He wishes they could quit picking at the open wound that is the lack of Batman, but there's no way out of turning the signal light on that night without admitting what he knows. His detectives are detectives- no matter how little he tells them, they'll figure out everything he has. Even though he trusts them, he wouldn't do that to Wayne or Kent, not without their permission- and that's one thing he won't be getting. At least he keeps the crowd down to just himself. He's not even sure if Superman will show up tonight.
"Commissioner." Jim almost leaps out of his skin. It's bad enough when he's expecting it, but he'd thought this was impossible. Or…was it? Had he gotten it wrong? Was Batman somebody other than Bruce Wayne? But no. The voice was a deep growl that sounded like it hurt to use, but it wasn't- quite- right. And what he can see of Batman's face looks wrong, but familiar.
"You're not him," he says, unable to keep the question out of his voice. Maybe his memory's playing tricks on him, and this really is the Batman he knows. It's hard to be sure with so little evidence.
It takes a while for Batman to reply, and when he does the voice is off even more than it was before. "No. How did you know?"
"When he gave me a bloody nose it all just fell into place. I've only seen one person make that move before." He knows who's behind that mask, now. It's not too hard to figure out when you have all the clues. "You're his friend, then?" Batman groaned a little. "Members of the GCPD are hardly incompetent, despite what the papers may claim." He can feel the smile tugging at the corner of his mouth; he doesn't get the opportunity to one-up superheroes very often, and it's surprisingly fun.
"I never thought you were," Batman says. "He's always had the highest respect for you, even if he isn't the best at displaying it."
"That's the understatement of the century," Jim snorts. Batman had- occasionally- said things along those lines to Jim, but they'd been rare. He'd always thought that was the best he was ever going to get. He's never dreamed about validation of Batman's respect for him, but if he had, learning that Batman had told Superman about it would have been beyond even the wildest dreams he could have had. Batman had never been the most demonstrative of people. It had always seemed to take a great deal of effort on his part to express any positive emotion.
"So did you only figure it out because you know where he is, or can my acting use some work?" Batman asks. "I need to convince the Joker."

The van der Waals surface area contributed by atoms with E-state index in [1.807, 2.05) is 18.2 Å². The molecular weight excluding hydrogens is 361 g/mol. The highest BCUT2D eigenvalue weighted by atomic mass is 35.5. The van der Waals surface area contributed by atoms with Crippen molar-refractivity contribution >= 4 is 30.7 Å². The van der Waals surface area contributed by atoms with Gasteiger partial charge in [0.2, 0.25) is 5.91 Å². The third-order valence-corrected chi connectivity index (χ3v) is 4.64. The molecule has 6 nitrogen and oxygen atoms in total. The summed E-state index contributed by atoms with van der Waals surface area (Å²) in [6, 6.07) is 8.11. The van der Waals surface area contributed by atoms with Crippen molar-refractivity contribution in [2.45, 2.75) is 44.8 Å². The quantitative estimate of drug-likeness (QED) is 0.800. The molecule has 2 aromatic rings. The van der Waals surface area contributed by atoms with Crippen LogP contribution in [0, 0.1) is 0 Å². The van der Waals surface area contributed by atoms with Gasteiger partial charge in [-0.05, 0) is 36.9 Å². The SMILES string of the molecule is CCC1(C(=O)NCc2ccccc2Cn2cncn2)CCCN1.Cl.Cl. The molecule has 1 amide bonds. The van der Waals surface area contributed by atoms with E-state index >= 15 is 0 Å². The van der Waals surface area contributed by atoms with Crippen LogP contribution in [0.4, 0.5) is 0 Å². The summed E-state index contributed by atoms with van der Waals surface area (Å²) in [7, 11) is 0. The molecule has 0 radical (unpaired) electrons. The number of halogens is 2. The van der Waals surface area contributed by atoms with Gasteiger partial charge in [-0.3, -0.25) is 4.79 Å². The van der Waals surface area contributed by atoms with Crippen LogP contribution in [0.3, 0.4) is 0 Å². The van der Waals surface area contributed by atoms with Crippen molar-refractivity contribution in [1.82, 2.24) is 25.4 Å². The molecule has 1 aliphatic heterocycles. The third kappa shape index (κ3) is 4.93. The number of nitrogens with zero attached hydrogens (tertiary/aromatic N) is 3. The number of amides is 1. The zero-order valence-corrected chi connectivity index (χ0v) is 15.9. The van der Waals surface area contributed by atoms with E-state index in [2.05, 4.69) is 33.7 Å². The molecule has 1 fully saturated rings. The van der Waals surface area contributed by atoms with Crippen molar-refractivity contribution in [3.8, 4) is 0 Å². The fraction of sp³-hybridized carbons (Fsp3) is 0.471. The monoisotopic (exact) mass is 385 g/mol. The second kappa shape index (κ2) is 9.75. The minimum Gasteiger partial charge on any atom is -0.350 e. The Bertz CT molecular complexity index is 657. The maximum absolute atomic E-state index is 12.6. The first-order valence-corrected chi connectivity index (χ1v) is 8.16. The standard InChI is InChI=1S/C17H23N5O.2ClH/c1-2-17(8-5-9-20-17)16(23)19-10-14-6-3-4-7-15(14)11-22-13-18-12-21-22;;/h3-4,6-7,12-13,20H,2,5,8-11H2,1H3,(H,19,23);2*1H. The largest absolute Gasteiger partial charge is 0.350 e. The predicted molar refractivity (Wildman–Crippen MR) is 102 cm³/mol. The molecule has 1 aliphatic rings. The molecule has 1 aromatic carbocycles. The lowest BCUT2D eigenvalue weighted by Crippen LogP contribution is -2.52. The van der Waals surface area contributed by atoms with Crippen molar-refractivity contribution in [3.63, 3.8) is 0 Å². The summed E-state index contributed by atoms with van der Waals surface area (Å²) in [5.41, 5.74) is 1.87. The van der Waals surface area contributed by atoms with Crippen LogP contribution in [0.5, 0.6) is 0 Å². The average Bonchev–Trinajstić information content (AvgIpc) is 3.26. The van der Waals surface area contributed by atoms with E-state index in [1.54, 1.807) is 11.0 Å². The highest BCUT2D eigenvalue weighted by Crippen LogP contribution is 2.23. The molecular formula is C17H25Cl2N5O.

"You can't be seriously thinking about going after him after what happened last night!" Please, let him leave this one to us, Jim begged mentally. They needed his help, but at what cost was that help coming? Maybe they wouldn't manage as well without his help, but Jim wasn't sure he could stand to see Gotham chew up and spit out another person who was just trying to help.
"I have to." Determination is written in every line of his body. "I don't think he'll play any nicer with the police than he did with Superman."
For the first time, Jim can see the possibility of this working. That determination's the same thing he's seen in every one of the vigilantes who have graced his rooftop. They might have died too soon, but for a time they'd all done what needed to be done, for Gotham and for themselves. "First of all, you should get rid of that expression, or any expression which can be seen through the mask."
If a year ago somebody had told him that he'd stand on the rooftop of the MCU and coach Superman through a perfect imitation of Batman, he would have thought they were crazy. Why would Superman ever pretend to be Batman? How could somebody so different possibly expect to succeed at that task? He would have sworn that Superman couldn't act, and especially not well enough to fool the Joker. He would have been wrong.
Jim Gordon doesn't believe in a lot of things, but this is one thing he does believe in: that together, they can pull this off.
It's not an easy decision to make. Even after the cat's out of the bag on both sides, breaking all of the illusions they've so carefully maintained all around, it's still hard to break out of the habits he's formed. He's so used to keeping Batman and Bruce Wayne separated in his mind- even if he hadn't allowed himself to consciously acknowledge that he was doing so- that he doesn't even realize that he's thinking of Clark Kent and Superman and the new Batman as three different people until it suddenly strikes him. But that kind of separation is ridiculous. They're all the same person, who knows that he knows, even. Maybe he can't shout that little fact from the rooftops, but he's allowed to know, now, at least in his own head.
And why should he stick to the old patterns? The past few days have seen a tidal change- from the outside everything looks the same, but to him the world is completely different.
Before he can stop himself, Jim finds himself in his car driving to Wayne's mansion.
Those who don't learn from history are condemned to repeat it. Maybe there was nothing Jim could have done to change any of this, but there's no way to find out now. And maybe, just maybe, changing this one thing- forming a relationship not based entirely around meeting on rooftops and talking about crime- can make a difference for the future.